Vishvapani traces his own relationship to the Buddha, from early family connections arising out of the turmoil of war to his experience of writing the book itself. In doing so he explores the tricky work of trying to engage with the imagination constrained and disciplined by the historical evidence. What emerges from his work with the Pali texts is a portrait of the Buddha and his world where it’s impossible to miss the vital sense of a...
Dhivan discusses the Discourse on the Not-Self Characteristic or Anattalakkhana Sutta (also known as the Discourse to the Group of Five or Pañcavaggiya Sutta), believed to be the second discourse given by the Buddha. This talk was given at Bristol Buddhist Centre, 2017, as part of the series Discourses from the Pali Canon.
By Windhorse Publi... on Wed, 10 May, 2023 - 09:55
We’ll be publishing the next three new volumes in The Complete Works of Sangharakshita in August. In our last newsletter, we kicked off a series of sneak peeks into the new volumes with Volume 8: Beating the Dharma Drum: India Writings II. This week, we invite you to explore Volume 15.
Samantabhadri explores what it was like to meet the Buddha, the fully Enlightened human being. She then discusses ‘garava’ as devotion for the whole richness of our Dharma Lives, including positive emotions for all beings.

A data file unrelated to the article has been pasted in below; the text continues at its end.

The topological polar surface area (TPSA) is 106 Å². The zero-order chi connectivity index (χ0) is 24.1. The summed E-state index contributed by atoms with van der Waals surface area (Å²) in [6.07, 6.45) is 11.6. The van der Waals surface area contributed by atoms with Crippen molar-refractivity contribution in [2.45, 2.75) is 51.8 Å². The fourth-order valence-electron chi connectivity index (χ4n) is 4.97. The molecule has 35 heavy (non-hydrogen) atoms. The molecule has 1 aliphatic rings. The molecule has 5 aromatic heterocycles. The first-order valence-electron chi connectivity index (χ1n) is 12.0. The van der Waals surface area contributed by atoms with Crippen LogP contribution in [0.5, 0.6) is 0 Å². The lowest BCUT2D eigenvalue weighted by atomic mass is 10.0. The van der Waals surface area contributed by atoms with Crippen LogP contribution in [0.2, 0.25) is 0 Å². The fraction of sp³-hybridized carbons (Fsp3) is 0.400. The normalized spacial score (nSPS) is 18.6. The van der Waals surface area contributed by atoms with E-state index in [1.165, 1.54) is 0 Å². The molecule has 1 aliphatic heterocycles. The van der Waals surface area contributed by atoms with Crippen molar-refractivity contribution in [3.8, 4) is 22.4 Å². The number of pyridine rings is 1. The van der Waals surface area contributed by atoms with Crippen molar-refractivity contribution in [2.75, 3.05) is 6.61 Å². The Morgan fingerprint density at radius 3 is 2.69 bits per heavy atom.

The final talk in Padmavajra’s wonderful series on the Dhammapada, the most popular of early Buddhist texts. All of the Buddha’s core teachings are here - held in heart and mind there’s more than enough in the Dhammapada to take us as far in our practice as we can imagine, and then on beyond…
Padmasuri shares the story of Hatthaka who wanted all his friends to meet and hear the Buddha, and then was praised by the Buddha for having many wonderful spiritual qualities. From the talk The Buddha Was a Friend As We Can Be a Friend at the Cambridge Buddhist Centre, 2013.
Amoghavajra takes us back 2,500 years to the Kingdom of Magadha in Northern India to the birth of a boy called Kassapa. He grows up happily and as he gets older he becomes less and less worldly. Kassapa marries Bhadda who has equally renunciant tendancies. They both go forth together.
Kassapa meets the Buddha, becomes his disciple and gains Enlightenment. He is known as a superb meditator and was foremost among the bhikkus for practising austerities. According to Amoghavajra’s story,...
In a sutta from the Udana, Meghiya overestimates his spiritual development and sees the goal in terms of his own individual, personal development. Vadanya shares some reflections on the Meghiya Sutta on the theme of learning about yourself in solitude as well as in relationship to others in the Sangha.
Ratnaprabha is a brilliant storyteller. Here, he shares the Alavaka Sutta where an troll tries to trick the Buddha with a series of spiritual questions, which the Buddha answers with calmness and clarity, converting the troll to become a Dharmapala, a protector of the Dharma.